Breast self-examinations should be conducted every month after the female reaches the age of 20. It should be performed about 7-10 days after menses. This is generally important because during menses, the breasts are usually engorged or swollen due to hormonal instability so the tumor can become difficult to detect. Menopausal women or women using contraceptives that cease menstruation are advised to perform breast self-examinations at regular intervals or on the same day each month.

The method

To conduct a self-examination, look for changes. First, keep your hands at the side and compare the breasts for symmetry. Observe any changes in shape, size or colour of the breast. Check for puckering, dimpling, or nipple changes. Then, raise your hands over your head and check the front and side views for symmetry, puckering, and dimpling. Gently squeeze the nipple and check for any discharges or bleeding. Again, keep your hands on your hips, lean forward and check for symmetry, nipple direction, and general appearance.

Now, feel for changes. Palpate your breast for any lumps or distortions. Lie down with a towel under your right shoulder, raise your right arm above the head and using the pads of the three middle fingers of the left hand, hold your hand in a bowed position and move your fingers in dime sized circles.

Generally two measures are employed for palpation. Breast can either be palpated by a ‘vertical strip pattern’ where the breast is palpitated from the underarm to the top of the abdomen and then back up to the neck line. Continue checking up and down, covering entire breast. The circular pattern is another method where the breast is palpitated from the nipple in a circular way towards the periphery in a spiral, checking the entire breast and armpit area. Use three levels of pressures: light, medium, and firm and cover the entire breast.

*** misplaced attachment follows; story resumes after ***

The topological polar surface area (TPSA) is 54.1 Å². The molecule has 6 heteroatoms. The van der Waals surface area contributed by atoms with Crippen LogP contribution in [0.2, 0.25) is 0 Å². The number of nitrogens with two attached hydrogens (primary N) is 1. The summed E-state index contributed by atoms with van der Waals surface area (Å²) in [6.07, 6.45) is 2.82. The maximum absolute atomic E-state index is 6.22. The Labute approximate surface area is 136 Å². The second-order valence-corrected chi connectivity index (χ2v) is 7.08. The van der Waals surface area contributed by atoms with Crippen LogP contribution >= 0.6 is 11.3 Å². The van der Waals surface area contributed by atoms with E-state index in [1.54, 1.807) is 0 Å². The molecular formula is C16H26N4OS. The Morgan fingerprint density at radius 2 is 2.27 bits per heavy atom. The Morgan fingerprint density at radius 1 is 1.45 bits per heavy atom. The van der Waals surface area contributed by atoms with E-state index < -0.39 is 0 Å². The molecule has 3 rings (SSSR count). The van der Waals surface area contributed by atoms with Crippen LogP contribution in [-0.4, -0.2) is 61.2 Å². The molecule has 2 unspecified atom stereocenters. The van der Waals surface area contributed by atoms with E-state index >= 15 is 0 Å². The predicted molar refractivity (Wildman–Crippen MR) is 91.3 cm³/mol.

Now, check you left breast with your right hand in the same manner. Breast palpation can be done in a sitting or standing position. Always compare the findings with the opposite breasts. The self-examination can also be done while showering, ie, when the skin is wet and slippery. If any abnormalities (lumps, discharge, bleeding) are detected, immediately notify your healthcare provider. If you figure out any lumps, then it is important to be aware that 90 percent of lumps are just benign tumors and not cancer.

In conclusion, though major incidences of breast cancer are related to family history and genetic changes that are inevitable, certain environmental factors have also been identified that contribute to breast cancer, such as cigarette smoking, radiation exposure, and alcoholic drinks. Controlling them is of prime importance to decrease the risk factor of cancer. However, every female is at risk of breast cancer. Since the detection of cancer in early stages means a greater chance of survival, it is important to follow appropriate screening methods. It is also utterly important for a female aged 20 and above to carry out breast self-examinations monthly to be safe.

Makaju is a student of nursing at the Institute of Medicine

Published: 15-02-2015 09:24